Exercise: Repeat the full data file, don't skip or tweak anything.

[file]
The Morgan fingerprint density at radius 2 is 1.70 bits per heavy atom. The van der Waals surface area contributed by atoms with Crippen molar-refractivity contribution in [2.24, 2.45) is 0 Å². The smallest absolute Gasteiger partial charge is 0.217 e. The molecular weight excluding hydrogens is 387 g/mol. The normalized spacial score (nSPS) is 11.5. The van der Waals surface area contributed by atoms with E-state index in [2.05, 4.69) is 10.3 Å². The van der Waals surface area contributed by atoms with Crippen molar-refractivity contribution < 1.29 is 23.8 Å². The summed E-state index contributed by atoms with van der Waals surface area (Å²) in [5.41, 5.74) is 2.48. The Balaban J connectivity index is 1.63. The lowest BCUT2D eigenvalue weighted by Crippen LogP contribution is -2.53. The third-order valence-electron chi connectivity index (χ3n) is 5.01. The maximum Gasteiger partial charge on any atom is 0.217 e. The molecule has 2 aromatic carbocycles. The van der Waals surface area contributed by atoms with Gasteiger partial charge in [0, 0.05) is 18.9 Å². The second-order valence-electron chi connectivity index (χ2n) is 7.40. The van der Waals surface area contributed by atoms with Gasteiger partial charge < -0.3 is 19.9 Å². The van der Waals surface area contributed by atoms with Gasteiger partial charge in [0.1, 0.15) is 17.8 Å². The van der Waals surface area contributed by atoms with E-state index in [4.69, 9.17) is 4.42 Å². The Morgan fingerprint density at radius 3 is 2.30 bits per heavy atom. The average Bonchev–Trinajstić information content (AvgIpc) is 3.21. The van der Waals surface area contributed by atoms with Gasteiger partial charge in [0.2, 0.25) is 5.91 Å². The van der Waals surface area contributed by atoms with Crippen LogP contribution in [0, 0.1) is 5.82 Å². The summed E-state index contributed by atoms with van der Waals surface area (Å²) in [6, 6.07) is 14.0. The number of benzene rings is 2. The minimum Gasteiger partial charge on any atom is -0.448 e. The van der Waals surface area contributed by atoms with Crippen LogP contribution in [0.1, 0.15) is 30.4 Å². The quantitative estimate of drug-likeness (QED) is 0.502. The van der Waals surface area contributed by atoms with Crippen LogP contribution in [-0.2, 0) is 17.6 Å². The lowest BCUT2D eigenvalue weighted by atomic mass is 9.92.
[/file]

The Morgan fingerprint density at radius 2 is 1.70 bits per heavy atom. The van der Waals surface area contributed by atoms with Crippen molar-refractivity contribution in [2.24, 2.45) is 0 Å². The smallest absolute Gasteiger partial charge is 0.217 e. The molecular weight excluding hydrogens is 387 g/mol. The normalized spacial score (nSPS) is 11.5. The van der Waals surface area contributed by atoms with E-state index in [2.05, 4.69) is 10.3 Å². The van der Waals surface area contributed by atoms with Crippen molar-refractivity contribution < 1.29 is 23.8 Å². The summed E-state index contributed by atoms with van der Waals surface area (Å²) in [5.41, 5.74) is 2.48. The Balaban J connectivity index is 1.63. The lowest BCUT2D eigenvalue weighted by Crippen LogP contribution is -2.53. The third-order valence-electron chi connectivity index (χ3n) is 5.01. The maximum Gasteiger partial charge on any atom is 0.217 e. The molecule has 2 aromatic carbocycles. The van der Waals surface area contributed by atoms with Gasteiger partial charge in [0, 0.05) is 18.9 Å². The second-order valence-electron chi connectivity index (χ2n) is 7.40. The van der Waals surface area contributed by atoms with Gasteiger partial charge < -0.3 is 19.9 Å². The van der Waals surface area contributed by atoms with Gasteiger partial charge in [0.1, 0.15) is 17.8 Å². The van der Waals surface area contributed by atoms with E-state index in [4.69, 9.17) is 4.42 Å². The Morgan fingerprint density at radius 3 is 2.30 bits per heavy atom. The average Bonchev–Trinajstić information content (AvgIpc) is 3.21. The van der Waals surface area contributed by atoms with Gasteiger partial charge in [0.2, 0.25) is 5.91 Å². The van der Waals surface area contributed by atoms with Crippen LogP contribution in [0, 0.1) is 5.82 Å². The summed E-state index contributed by atoms with van der Waals surface area (Å²) in [6, 6.07) is 14.0. The number of benzene rings is 2. The minimum Gasteiger partial charge on any atom is -0.448 e. The van der Waals surface area contributed by atoms with Crippen LogP contribution in [0.1, 0.15) is 30.4 Å². The quantitative estimate of drug-likeness (QED) is 0.502. The van der Waals surface area contributed by atoms with Crippen LogP contribution in [-0.2, 0) is 17.6 Å². The lowest BCUT2D eigenvalue weighted by atomic mass is 9.92.